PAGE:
Social-Stress-Induced Urinary Dysfunction: A Model of Dysfunctional Voiding
(PI, Rita J. Valentino, Ph.D.).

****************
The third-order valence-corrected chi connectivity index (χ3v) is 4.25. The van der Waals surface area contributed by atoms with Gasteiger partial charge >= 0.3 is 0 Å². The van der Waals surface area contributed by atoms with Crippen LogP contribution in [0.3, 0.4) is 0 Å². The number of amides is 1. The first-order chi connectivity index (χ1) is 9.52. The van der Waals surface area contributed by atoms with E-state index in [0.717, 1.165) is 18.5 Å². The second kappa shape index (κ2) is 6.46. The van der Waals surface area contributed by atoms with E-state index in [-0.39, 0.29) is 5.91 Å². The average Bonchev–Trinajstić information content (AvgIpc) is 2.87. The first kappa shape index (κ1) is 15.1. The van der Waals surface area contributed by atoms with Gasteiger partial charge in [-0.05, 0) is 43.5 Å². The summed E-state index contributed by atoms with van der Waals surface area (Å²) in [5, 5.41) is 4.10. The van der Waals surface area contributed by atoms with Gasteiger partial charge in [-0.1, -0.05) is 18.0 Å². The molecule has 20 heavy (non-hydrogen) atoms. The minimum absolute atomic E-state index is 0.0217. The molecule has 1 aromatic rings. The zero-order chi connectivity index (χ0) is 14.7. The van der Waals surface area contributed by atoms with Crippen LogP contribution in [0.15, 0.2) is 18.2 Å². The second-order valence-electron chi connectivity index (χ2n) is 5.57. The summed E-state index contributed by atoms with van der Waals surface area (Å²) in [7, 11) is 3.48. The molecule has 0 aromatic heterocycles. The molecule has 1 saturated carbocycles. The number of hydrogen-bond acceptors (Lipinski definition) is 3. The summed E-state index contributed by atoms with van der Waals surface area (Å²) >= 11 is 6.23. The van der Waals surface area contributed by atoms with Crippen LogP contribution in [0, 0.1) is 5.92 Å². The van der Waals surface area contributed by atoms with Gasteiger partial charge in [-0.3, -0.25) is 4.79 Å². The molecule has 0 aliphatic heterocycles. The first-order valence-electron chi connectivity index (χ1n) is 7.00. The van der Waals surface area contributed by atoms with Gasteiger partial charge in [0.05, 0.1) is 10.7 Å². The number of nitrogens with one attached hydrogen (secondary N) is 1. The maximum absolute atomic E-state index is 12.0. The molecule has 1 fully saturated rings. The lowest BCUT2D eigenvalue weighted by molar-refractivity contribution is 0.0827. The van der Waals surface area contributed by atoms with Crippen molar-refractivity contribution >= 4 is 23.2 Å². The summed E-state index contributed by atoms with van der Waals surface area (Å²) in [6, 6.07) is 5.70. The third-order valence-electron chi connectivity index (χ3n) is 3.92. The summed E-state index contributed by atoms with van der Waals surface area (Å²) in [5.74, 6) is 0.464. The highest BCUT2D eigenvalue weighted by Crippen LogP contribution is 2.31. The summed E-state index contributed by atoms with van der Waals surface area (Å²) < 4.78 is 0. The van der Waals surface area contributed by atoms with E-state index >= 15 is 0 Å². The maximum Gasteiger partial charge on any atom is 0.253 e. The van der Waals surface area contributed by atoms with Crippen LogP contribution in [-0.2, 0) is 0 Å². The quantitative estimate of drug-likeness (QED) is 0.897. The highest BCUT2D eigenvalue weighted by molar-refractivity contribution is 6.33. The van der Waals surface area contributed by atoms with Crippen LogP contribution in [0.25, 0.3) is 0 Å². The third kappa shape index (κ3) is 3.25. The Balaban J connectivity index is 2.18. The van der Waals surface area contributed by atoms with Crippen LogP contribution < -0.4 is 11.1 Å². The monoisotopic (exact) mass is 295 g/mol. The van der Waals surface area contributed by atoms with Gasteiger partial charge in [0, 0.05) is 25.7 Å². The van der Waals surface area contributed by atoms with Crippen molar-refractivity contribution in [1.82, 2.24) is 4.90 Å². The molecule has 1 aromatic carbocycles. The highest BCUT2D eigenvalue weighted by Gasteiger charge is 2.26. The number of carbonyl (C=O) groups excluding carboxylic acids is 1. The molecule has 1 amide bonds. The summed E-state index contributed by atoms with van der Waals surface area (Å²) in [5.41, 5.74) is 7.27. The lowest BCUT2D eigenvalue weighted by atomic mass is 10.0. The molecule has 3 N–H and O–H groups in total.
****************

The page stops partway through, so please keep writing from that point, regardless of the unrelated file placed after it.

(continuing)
Dysfunctional voiding is a prevalent childhood disorder with potentially severe medical consequences and is also a cause of severe emotional and social distress. The lack of an animal model of dysfunctional voiding has hampered therapeutic advances in this area. In Project 1, we take advantage of the finding that rodents exposed to social stress, such as defeat in a conflict, develop bladder hypertrophy in the absence of an obstruction and so the characteristics and underlying mechanisms of social stress-induced bladder hypertrophy in rat may model dysfunctional voiding in children. The proposed experiments will characterize the urinary dysfunction associated with social stress at the functional and structural levels and compare this to the dysfunction produced by PBOO. The proposed studies will optimize behavioral aspects of the model and use in vivo cystometry to characterize and compare stress-induced urodynamic dysfunction with that produced by PBOO. In addition, by using electrophysiological recordings of specific neurons in the pontine micturition circuit and cortical electroencephalographic (EEG) recordings, we will determine whether alterations in brain-bladder communication produced by social stress contribute to the urinary dysfunction. Finally, we will use molecular and biochemical techniques to identify brain and/or bladder substrates that contribute to urinary dysfunction and bladder hypertrophy. Here our studies will integrate with those of other investigators in the Center, who investigate the cellular/ molecular basis of bladder remodeling in PBOO.